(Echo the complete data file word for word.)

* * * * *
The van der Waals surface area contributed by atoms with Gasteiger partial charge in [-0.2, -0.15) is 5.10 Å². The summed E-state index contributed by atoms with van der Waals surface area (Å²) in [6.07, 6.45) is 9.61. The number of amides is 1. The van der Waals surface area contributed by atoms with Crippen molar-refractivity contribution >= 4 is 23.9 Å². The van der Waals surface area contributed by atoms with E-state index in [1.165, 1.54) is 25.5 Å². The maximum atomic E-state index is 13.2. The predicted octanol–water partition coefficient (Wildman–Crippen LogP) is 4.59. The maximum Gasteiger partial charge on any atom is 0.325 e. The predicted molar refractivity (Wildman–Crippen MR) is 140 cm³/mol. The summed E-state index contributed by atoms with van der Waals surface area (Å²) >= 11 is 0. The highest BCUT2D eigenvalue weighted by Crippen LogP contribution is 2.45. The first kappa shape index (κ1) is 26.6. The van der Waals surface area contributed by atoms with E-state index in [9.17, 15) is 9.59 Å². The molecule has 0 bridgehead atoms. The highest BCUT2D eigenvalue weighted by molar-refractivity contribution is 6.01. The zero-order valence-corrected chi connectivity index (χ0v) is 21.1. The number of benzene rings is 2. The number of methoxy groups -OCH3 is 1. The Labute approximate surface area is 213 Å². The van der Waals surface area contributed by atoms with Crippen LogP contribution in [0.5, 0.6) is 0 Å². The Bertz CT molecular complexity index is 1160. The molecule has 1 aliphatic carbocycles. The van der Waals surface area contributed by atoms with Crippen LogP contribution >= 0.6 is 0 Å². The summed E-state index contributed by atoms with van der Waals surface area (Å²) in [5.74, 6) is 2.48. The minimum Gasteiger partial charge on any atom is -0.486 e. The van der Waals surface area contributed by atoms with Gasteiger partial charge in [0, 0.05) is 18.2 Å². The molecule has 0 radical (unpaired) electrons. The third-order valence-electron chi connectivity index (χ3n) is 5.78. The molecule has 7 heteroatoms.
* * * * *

The van der Waals surface area contributed by atoms with Gasteiger partial charge in [-0.2, -0.15) is 5.10 Å². The summed E-state index contributed by atoms with van der Waals surface area (Å²) in [6.07, 6.45) is 9.61. The number of amides is 1. The van der Waals surface area contributed by atoms with Crippen molar-refractivity contribution >= 4 is 23.9 Å². The van der Waals surface area contributed by atoms with E-state index in [1.165, 1.54) is 25.5 Å². The maximum atomic E-state index is 13.2. The predicted octanol–water partition coefficient (Wildman–Crippen LogP) is 4.59. The maximum Gasteiger partial charge on any atom is 0.325 e. The predicted molar refractivity (Wildman–Crippen MR) is 140 cm³/mol. The summed E-state index contributed by atoms with van der Waals surface area (Å²) >= 11 is 0. The highest BCUT2D eigenvalue weighted by Crippen LogP contribution is 2.45. The first kappa shape index (κ1) is 26.6. The van der Waals surface area contributed by atoms with E-state index in [9.17, 15) is 9.59 Å². The molecule has 0 bridgehead atoms. The highest BCUT2D eigenvalue weighted by molar-refractivity contribution is 6.01. The zero-order valence-corrected chi connectivity index (χ0v) is 21.1. The number of benzene rings is 2. The number of methoxy groups -OCH3 is 1. The Labute approximate surface area is 213 Å². The van der Waals surface area contributed by atoms with Crippen LogP contribution in [0.5, 0.6) is 0 Å². The Bertz CT molecular complexity index is 1160. The molecule has 1 aliphatic carbocycles. The van der Waals surface area contributed by atoms with Crippen LogP contribution >= 0.6 is 0 Å². The summed E-state index contributed by atoms with van der Waals surface area (Å²) in [5.74, 6) is 2.48. The minimum Gasteiger partial charge on any atom is -0.486 e. The van der Waals surface area contributed by atoms with Gasteiger partial charge in [0, 0.05) is 18.2 Å². The molecule has 0 radical (unpaired) electrons. The third-order valence-electron chi connectivity index (χ3n) is 5.78. The molecule has 7 heteroatoms.